If you've been receiving a social security or disability check in the mail, you better get ready for a MAJOR change. Effective this month, the Social Security Administration is forcing millions of older Americans to jump into the 21st century and the digital age of banking. That means you either need to have a checking account for direct deposit or get used to spending your money with a pre-paid debit card. This move will affect about five million people.
The Department of the Treasury says the government will save approximately one billion dollars over the next ten years through the elimination of the paper checks and going paperless will also result in fewer lost and stolen checks.
If you don't have a bank account, there are a couple of options to get started:
Direct Express Card – a prepaid MasterCard debit card recommended by the Treasury. For no monthly fee (unlike many other prepaid cards), your benefits are deposited automatically to the card, which can be used to make purchases or withdraw cash from an ATM. Your deposits are also federally insured by the FDIC.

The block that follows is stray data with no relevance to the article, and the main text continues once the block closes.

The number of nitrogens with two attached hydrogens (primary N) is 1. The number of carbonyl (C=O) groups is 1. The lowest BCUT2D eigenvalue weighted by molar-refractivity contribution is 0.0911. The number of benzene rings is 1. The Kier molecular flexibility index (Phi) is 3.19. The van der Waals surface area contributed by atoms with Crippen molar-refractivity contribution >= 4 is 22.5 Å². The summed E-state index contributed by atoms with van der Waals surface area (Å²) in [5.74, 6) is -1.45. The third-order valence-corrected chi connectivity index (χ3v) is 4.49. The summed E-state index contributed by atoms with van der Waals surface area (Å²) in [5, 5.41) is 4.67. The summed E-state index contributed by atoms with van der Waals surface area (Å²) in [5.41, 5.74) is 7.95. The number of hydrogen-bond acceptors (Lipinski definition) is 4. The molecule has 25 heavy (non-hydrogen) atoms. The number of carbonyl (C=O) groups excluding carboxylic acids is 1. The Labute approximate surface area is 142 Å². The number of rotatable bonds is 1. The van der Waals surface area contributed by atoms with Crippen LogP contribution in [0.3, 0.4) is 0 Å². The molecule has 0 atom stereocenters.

Open an Electronic Transfer Account – ETAs are available at nearly 400 banks nationwide. They are a low-cost account designed specifically for Americans receiving some sort of federal government benefit payment (including Social Security).
Some EXCEPTIONS are being made the new paperless social security checks. The government says people who are 90 and over and are still getting Social Security benefit checks will continue to receive their benefits the same way. There are approximately 275,000 people who fall into that category.
In addition to the automatic waiver from electronic payments for those 90 and over, people living in remote areas who might have trouble getting to a bank can also petition for a waiver from the new rules.
So it looks like the days of grandma stashing cash inside her mattress may be over.